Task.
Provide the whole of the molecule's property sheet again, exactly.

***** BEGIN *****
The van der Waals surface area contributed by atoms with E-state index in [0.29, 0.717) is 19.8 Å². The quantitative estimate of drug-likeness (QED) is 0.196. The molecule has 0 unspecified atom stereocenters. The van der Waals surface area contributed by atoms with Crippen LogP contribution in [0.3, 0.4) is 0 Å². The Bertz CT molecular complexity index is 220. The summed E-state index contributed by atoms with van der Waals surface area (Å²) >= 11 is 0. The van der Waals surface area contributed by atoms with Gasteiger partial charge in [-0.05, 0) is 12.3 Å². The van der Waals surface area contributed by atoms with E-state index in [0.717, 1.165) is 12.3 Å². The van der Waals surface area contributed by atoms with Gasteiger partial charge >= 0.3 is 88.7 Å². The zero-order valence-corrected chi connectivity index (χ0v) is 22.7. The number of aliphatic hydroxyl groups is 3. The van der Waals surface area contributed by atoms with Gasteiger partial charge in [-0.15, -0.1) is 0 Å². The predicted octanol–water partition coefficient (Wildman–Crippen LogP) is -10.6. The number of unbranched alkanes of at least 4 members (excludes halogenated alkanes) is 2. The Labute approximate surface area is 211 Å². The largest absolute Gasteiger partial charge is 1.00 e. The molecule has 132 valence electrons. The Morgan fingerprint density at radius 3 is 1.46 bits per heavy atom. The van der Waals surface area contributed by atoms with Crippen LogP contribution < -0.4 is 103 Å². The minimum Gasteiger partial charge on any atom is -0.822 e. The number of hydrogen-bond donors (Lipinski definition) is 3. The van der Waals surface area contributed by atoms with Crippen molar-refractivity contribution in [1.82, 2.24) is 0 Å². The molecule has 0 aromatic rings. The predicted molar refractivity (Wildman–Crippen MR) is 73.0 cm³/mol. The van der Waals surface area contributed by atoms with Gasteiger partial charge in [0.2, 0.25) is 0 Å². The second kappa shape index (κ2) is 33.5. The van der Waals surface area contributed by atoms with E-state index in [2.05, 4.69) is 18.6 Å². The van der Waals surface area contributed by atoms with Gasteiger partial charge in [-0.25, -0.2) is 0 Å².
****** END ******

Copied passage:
The van der Waals surface area contributed by atoms with E-state index in [0.29, 0.717) is 19.8 Å². The quantitative estimate of drug-likeness (QED) is 0.196. The molecule has 0 unspecified atom stereocenters. The van der Waals surface area contributed by atoms with Crippen LogP contribution in [0.3, 0.4) is 0 Å². The Bertz CT molecular complexity index is 220. The summed E-state index contributed by atoms with van der Waals surface area (Å²) >= 11 is 0. The van der Waals surface area contributed by atoms with Gasteiger partial charge in [-0.05, 0) is 12.3 Å². The van der Waals surface area contributed by atoms with E-state index in [0.717, 1.165) is 12.3 Å². The van der Waals surface area contributed by atoms with Gasteiger partial charge >= 0.3 is 88.7 Å². The zero-order valence-corrected chi connectivity index (χ0v) is 22.7. The number of aliphatic hydroxyl groups is 3. The van der Waals surface area contributed by atoms with Gasteiger partial charge in [-0.15, -0.1) is 0 Å². The predicted octanol–water partition coefficient (Wildman–Crippen LogP) is -10.6. The number of unbranched alkanes of at least 4 members (excludes halogenated alkanes) is 2. The Labute approximate surface area is 211 Å². The largest absolute Gasteiger partial charge is 1.00 e. The molecule has 132 valence electrons. The Morgan fingerprint density at radius 3 is 1.46 bits per heavy atom. The van der Waals surface area contributed by atoms with Crippen LogP contribution < -0.4 is 103 Å². The minimum Gasteiger partial charge on any atom is -0.822 e. The number of hydrogen-bond donors (Lipinski definition) is 3. The van der Waals surface area contributed by atoms with Crippen molar-refractivity contribution in [1.82, 2.24) is 0 Å². The molecule has 0 aromatic rings. The predicted molar refractivity (Wildman–Crippen MR) is 73.0 cm³/mol. The van der Waals surface area contributed by atoms with Gasteiger partial charge in [0.2, 0.25) is 0 Å². The second kappa shape index (κ2) is 33.5. The van der Waals surface area contributed by atoms with E-state index in [2.05, 4.69) is 18.6 Å². The van der Waals surface area contributed by atoms with Gasteiger partial charge in [-0.25, -0.2) is 0 Å².